April 5, 2009


Landed home values hold up well

However, rental yield may be lower than that of similarly priced private apartments

By Joyce Teo, Property Correspondent

Landed homes are not necessarily subjected to depreciation over time as a major part of the value is locked up in the land. -- PHOTO: ORANGETEE.COM

Owning a piece of land in land-scarce Singapore is something many here dream of.

A landed home often offers more space as well as a certain prestige.

Its value also typically holds well over the years as the market has a limited supply of landed properties.

The landed home market does not attract many speculators because it is relatively small. Foreigners are not ordinarily allowed to buy landed homes.

Many landed home sellers also have better holding power and can wait for a better price, said Mr Steven Tan, executive director, residential, of property firm

At the moment, landed home prices are still falling, although at a smaller extent than apartments.

In the first quarter, landed home values slipped by an average of 1.5 per cent to $542 per sq ft for leasehold houses and fell by 2.2 per cent to $1,193 psf for prime freehold houses. In comparison, private flats fell by a greater margin of 2.6 to 3.6 per cent, according to DTZ data.

Still, what is music to the ears of owner-occupiers may not sound as sweet to the ears of investors.

For one thing, few landed home investors make the type of quick and sometimes very high returns that have been witnessed in the condominium market, experts said. Rental yields are also comparatively lower.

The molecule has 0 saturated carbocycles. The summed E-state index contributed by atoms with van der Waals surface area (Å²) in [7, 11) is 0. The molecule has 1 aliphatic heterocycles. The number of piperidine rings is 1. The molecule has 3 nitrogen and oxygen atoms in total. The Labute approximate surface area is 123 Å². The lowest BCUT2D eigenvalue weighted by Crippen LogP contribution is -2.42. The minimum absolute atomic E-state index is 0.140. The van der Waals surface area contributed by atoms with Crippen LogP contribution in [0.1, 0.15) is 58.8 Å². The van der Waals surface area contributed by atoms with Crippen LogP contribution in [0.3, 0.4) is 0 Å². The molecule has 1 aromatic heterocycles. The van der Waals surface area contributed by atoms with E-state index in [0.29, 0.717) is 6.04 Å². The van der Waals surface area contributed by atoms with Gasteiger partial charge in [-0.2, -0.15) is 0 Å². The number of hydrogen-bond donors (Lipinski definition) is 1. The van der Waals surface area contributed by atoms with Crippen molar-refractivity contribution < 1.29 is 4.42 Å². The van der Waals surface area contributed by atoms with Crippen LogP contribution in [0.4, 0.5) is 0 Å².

Renting out a house

If you want to keep your house for rent, it would be great if you can hit a yield of at least 3 per cent. The average is about 2 per cent, said Ms Mary Sai, Knight Frank's director and auctioneer.

If you buy a 2,000 sq ft four-bedroom condo unit located in a convenient area for $1.5 million, or $750 psf, you can, in good times, rent it out for about $6,000 a month, she said. That would give a rental yield of 4.8 per cent.

In comparison, if you spend your $1.5 million on a terrace house in say, Watten Estate in Bukit Timah, you may get a lower rent of $4,000 a month. This works out to a 3.2 per cent yield.

Generally, people prefer to rent a condo unit as the development comes with a host of facilities that they can enjoy. They also do not have to worry about the maintenance of a house, which may include work like mowing the lawn.

On the flip side, there are people who favour landed properties because the rent can be comparatively lower, said Ms Sai.

Mr William Wong, managing director of RealStar Premier Property Consultant, said: 'My advice to most is to go for those with a rental yield of 3 per cent to 4 per cent, which is still above the mortgage interest quoted by the banks.'

Generally, houses in districts 9, 10 and 11, as well as 15 and 16 in the east, can command better rental returns.

Buying a house

Most investors who buy landed property for investment are looking more into capital appreciation than long-term rental income, industry players said.

Over a longer period, houses can prove to be better investments value-wise.

One distinct difference between landed homes and private apartments is that the former do not necessarily depreciate in value over time.

This is because the land - and not the building - constitutes the major part of the total value, said Mr Wong.

Also, landed homes are scarcer. Foreigners are not allowed to buy a landed home unless they have a special permit.

A condo or apartment may still fetch a good value if it is less than five years old, said Mr Wong. Once it reaches the five-year mark, 'in general, its value will depreciate unless there is an opportunity to go en bloc, which is highly unlikely nowadays', he said.

To make sure you land a house that could appreciate in value over a three- to five-year period, choose one that has an excellent land shape, is on a hilltop or has redevelopment potential, he said.

A site with redevelopment potential could be one that can be developed into a low- to mid-rise apartment block or a pair of semi-detached houses, he added.

Patience may pay off for landed homes owners. 'Landed properties generally double in value every seven to 10 years,' said Mr Wong.

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